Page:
I am a die-hard optimist. I am not only a “glass half full” kind of gal, I am a “glass is half full with half the calories OR I’m already partially hydrated”. I have always had a sunny outlook on life – to the point of being referred to as Pollyanna during a Fellowship interview (which felt insulting but hey I landed a spot). For many years I thought this positive attitude was genetic. In our family on my dad’s side there is the “happy” gene that can be traced across the generations. My grandmother Ethel had it as does my Aunt Mary, my cousin Marla and I, and Elaina in the newest cohort. This is the Monty Pythonesque “my arm is cut off but not the one holding my sword…how lucky” gene. This has been my truth for many years.
More recently in a conversation with my colleagues, a new layer has been added with the thought that social workers in general have a relatively hopeful outlook on life. After all, if WE don’t believe things can get better for the people we serve who will? So perhaps my optimistic attitude is a professional trait – proving that I made the right choice when I signed away fame and fortune to help save the world for a living.
A little more digging would quickly identify that I was extremely fortunate to have been raised by very loving parents who, along with my grandparents, aunts and uncles, modeled healthy relationships and unconditional love. We were not rich – not by a long shot – but we had what we needed. This firm foundation allowed me the chance to quickly get on with the business of being myself.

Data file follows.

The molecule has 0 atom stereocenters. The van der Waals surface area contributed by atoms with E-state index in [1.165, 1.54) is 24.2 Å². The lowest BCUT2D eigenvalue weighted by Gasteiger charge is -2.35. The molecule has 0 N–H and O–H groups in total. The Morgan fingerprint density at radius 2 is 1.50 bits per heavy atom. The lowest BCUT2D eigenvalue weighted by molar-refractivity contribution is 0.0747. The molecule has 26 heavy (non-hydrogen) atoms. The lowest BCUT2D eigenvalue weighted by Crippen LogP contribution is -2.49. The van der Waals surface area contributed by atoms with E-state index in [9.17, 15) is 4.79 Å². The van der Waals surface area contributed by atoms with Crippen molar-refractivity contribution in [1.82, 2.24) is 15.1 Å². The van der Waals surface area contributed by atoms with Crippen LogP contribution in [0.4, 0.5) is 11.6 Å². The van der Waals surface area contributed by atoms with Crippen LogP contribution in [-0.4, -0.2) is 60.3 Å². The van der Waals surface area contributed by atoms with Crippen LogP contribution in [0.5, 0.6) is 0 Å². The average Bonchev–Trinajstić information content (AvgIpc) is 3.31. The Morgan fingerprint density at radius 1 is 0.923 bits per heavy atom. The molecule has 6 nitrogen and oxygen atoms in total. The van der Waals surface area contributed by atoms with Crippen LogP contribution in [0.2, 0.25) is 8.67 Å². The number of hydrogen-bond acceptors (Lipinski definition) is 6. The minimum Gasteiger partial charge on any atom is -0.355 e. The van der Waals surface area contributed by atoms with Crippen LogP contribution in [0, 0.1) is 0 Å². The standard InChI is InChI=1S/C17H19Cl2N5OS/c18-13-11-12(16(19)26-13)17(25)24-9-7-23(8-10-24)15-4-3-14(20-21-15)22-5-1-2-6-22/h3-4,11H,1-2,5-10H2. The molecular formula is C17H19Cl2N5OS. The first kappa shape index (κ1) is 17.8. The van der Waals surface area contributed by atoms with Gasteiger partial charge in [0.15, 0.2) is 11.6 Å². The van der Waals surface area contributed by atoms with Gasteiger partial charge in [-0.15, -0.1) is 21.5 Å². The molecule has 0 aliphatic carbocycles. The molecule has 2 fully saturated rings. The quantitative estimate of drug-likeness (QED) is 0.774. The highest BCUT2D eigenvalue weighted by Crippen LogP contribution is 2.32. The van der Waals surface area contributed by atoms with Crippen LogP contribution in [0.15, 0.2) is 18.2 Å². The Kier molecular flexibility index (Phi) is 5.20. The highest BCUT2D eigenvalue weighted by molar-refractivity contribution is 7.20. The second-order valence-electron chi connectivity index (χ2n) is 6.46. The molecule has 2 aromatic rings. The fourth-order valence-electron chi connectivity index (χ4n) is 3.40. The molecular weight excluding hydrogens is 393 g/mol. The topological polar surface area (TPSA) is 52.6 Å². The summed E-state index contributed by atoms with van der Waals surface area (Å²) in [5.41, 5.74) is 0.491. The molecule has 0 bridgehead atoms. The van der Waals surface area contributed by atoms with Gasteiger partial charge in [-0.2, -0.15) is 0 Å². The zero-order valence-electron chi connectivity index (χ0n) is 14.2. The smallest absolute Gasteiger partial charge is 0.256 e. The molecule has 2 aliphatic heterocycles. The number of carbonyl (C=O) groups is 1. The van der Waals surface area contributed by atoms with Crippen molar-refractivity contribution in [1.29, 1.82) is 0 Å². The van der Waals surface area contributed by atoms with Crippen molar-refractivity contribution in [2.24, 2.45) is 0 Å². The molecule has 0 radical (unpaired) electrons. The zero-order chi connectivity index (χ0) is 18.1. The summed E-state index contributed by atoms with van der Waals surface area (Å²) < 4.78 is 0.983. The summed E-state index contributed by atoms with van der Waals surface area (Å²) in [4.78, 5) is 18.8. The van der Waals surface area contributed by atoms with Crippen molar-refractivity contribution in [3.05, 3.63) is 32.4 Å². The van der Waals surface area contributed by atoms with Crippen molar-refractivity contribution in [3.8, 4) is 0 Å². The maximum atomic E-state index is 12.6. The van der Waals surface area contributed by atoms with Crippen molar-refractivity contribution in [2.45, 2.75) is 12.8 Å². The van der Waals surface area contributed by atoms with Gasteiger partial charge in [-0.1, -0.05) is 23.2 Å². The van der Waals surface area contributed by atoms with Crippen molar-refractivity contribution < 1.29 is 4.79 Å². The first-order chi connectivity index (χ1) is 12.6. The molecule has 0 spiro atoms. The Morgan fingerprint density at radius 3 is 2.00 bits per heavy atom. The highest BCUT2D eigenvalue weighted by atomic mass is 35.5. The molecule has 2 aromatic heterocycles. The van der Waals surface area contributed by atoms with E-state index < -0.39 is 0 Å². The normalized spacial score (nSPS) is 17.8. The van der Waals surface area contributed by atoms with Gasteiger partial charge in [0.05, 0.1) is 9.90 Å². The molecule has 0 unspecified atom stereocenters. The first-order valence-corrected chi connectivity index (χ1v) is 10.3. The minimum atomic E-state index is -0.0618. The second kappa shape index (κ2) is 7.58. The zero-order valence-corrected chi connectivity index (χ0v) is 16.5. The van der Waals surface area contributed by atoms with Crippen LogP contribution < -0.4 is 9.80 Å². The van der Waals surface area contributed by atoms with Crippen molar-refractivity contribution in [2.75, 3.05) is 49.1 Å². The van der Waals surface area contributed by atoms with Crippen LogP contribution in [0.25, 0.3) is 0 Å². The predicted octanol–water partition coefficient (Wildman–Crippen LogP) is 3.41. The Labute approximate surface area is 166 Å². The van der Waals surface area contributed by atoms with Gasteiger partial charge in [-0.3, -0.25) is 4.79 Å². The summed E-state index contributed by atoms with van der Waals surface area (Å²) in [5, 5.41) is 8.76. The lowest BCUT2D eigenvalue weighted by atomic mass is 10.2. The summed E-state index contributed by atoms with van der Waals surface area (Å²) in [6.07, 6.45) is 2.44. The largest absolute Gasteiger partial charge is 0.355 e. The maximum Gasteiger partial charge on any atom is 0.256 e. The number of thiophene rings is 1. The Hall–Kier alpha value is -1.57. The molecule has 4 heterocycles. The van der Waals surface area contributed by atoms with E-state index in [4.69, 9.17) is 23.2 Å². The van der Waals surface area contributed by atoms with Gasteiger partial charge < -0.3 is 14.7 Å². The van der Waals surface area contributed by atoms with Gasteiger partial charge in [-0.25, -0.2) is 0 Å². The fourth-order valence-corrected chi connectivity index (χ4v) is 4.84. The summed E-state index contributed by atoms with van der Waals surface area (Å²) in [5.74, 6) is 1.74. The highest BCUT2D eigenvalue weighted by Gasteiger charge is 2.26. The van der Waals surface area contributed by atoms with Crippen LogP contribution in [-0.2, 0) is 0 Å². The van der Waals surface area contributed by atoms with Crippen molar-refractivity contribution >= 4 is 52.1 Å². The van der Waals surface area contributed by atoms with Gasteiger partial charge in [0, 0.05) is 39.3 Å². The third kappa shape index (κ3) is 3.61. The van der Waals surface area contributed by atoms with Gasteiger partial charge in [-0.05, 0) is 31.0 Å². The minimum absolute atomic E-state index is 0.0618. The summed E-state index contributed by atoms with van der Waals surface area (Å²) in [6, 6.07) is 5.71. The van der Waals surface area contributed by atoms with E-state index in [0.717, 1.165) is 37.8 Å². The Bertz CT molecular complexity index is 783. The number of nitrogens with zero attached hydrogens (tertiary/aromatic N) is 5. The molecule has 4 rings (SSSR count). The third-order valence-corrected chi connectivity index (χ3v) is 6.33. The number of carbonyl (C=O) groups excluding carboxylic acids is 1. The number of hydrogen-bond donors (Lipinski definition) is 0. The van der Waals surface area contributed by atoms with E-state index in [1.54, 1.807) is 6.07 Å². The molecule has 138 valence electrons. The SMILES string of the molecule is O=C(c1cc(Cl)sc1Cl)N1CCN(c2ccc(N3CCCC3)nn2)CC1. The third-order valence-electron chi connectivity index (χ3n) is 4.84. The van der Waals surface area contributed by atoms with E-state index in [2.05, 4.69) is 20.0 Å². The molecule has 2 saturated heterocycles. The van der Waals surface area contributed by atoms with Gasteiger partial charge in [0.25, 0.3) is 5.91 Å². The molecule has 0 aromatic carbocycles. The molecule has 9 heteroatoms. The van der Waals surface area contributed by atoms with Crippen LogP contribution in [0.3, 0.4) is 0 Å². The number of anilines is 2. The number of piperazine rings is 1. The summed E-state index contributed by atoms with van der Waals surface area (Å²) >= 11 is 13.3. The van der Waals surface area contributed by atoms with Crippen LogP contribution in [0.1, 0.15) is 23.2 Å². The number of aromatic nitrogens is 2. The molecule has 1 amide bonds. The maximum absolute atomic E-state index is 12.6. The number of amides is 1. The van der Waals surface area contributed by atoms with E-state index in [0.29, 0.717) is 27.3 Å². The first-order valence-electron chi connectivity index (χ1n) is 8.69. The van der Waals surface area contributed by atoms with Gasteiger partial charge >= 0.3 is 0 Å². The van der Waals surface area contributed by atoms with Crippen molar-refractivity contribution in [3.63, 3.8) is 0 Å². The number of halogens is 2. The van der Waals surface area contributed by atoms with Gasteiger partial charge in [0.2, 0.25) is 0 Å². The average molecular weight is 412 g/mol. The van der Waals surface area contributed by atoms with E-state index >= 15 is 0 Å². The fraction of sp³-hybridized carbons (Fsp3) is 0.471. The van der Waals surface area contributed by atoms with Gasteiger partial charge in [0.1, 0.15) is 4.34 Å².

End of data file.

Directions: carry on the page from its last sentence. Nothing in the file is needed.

And all of this is my truth. And yet it isn’t the whole story.
At least half of my optimism is the result of my privilege – of being a person who is seen in the US as white. I grew up believing truly that I could make a difference.I grew up feeling at home in my skin. I generally (adolescence aside) am not afraid to be my authentic self – to speak the truth as I see it. I haven’t had to contort my face, my body, my words to conform with expectations based on the color of my skin. I didn’t grow up afraid of police officers or teachers or store clerks. The world was my oyster. I walk with a light spirit of ownership…coupled with responsibility…but ownership none-the-less. A line from TaNehisi Coates’ book, Between the World and Me, recently stopped me short. He, a black man, wrote to his black son, “You have been cast into a race in which the wind is always at your face and the hounds are always at your heels. And to varying degrees this is true of all life. The difference is that you do not have the privilege of living in ignorance of this essential fact.” My optimism is part ignorance.
This is hard to swallow and yet essential. I’ve recently come to understand that optimism can be dangerous and hurtful if deployed without thought. While I may be completely hopeful that this time we can fix racism, that feeling undermines the reality of my colleagues who after years of oppression have a really hard time generating a belief that things will change. My cheery – “it’s ok, we can make it happen” attitude probably makes some people want to pop me one. So while it is quite impossible and not necessary for me to turn the glass upside down, there is no excuse for not acknowledging that my generational optimism was the result of generational pain and that I have a deep, moral responsibility to wake up.